If we are to follow these words further – after they have left his mouth and long since he has returned to his home – what has become with this lady?
Is she shaken? Perhaps she becomes agitated. How will that affect her family relationships? Will it prove to be a positive force in her shalom bayis?
What of a single girl? Will it encourage her to improve in her personal spiritual growth? What if she is on the edge? Her dress is obviously not in line with someone scrupulous in her daily observance of Torah and Mitzvos . . . Will this girl decide to return to the fold because some strange man insulted her and scurried down the street? Or will it push her further away?
It is all too apparent that these comments will have little positive outcome:
1. They are harsh and exclusionary to those on the edge of observance.
2. They are hardly positive and pleasant in their nature. It is doubtful they come from a place of love.
3. We can therefore conclude: They will have little positive affect on the lady.
What is more curious about the actions of these zealots – with all of their desire to fix the bleeding wounds of our community (and the wounds are indeed there), they make little effort to reach out to the “at risk” bochurim. If these yungeleit are truly worried about the community and wish to stop all breaches of decorum and halacha – why don’t they mutter comments under their breaths to the youth that are seen with trimmed beards (a biblical prohibition(!) according to the Tzemach Tzedek and thus halachicaly binding on everyone who considers himself a Lubavitcher) and shorts?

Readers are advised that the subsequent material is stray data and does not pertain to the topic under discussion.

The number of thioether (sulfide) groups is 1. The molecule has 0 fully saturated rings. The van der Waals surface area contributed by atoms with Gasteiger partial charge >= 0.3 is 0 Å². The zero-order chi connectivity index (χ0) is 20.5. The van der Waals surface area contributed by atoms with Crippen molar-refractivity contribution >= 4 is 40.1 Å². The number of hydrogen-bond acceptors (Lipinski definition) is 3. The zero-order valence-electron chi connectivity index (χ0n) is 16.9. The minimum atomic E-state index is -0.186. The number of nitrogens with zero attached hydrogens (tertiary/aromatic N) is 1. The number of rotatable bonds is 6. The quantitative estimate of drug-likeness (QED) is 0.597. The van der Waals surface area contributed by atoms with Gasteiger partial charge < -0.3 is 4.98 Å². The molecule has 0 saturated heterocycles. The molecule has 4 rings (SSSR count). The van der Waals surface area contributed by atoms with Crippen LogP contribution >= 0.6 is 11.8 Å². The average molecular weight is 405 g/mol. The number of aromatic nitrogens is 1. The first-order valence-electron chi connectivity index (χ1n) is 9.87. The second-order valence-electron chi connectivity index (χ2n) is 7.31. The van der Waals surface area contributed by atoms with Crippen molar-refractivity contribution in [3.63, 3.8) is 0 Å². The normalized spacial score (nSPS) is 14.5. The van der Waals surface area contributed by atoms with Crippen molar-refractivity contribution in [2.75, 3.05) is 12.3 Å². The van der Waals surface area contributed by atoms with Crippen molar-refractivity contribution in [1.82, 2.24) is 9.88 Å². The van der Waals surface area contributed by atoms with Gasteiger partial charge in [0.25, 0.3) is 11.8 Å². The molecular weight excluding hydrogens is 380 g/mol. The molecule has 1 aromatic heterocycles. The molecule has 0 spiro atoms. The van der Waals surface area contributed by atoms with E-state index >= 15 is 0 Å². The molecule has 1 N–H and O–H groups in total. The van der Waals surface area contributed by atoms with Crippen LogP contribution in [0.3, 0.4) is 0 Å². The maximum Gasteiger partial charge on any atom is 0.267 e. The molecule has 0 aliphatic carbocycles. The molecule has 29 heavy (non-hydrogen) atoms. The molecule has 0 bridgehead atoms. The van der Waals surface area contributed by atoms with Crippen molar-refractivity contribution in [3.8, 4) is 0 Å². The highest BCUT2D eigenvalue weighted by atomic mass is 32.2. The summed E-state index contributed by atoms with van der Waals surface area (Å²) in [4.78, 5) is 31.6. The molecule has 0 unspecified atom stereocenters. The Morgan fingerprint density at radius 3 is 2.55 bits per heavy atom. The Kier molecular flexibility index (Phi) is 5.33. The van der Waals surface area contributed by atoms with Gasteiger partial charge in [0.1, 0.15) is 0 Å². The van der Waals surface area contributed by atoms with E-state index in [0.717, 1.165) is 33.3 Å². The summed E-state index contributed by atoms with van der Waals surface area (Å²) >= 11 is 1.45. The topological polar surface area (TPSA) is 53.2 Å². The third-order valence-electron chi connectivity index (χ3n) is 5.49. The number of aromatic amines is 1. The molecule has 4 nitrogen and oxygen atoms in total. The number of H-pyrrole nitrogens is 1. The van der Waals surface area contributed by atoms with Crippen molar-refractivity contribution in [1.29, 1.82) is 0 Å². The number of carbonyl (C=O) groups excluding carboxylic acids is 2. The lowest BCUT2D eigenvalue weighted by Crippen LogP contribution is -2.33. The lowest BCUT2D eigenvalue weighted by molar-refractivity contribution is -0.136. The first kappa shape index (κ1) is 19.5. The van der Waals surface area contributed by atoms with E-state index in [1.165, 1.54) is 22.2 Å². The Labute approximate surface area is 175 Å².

Could it be that women happen to be easier targets? A woman, after all, is less likely to protest and what is more, prove less of threat if truly incensed.
Dear reader – let me ask you another question. Even if we are to take for granted that verbally protesting the dress and conduct of strangers in our community is a valid and positive action, wouldn’t it make sense according to Shulachan Aruch that men speak to men, and women to women? If these well meaning members of our community must make a statement – why don’t they have their wives speak to the offending women?
The answer to these questions is clear: Such actions that are not done from a place of compassion and caring for the one receiving the rebuke are clearly inappropriate. Not only do they fail to succeed in drawing the person closer, they often push her farther away. The decision to insult those breaking with halacha comes purely out of a desire for self-preservation, ani es nafshi hitzalti. What is more, like the tradition of Mussar as opposed to Chassidus, it seeks to cure the symptoms of a deeply rooted disease, instead of fighting the sickness itself.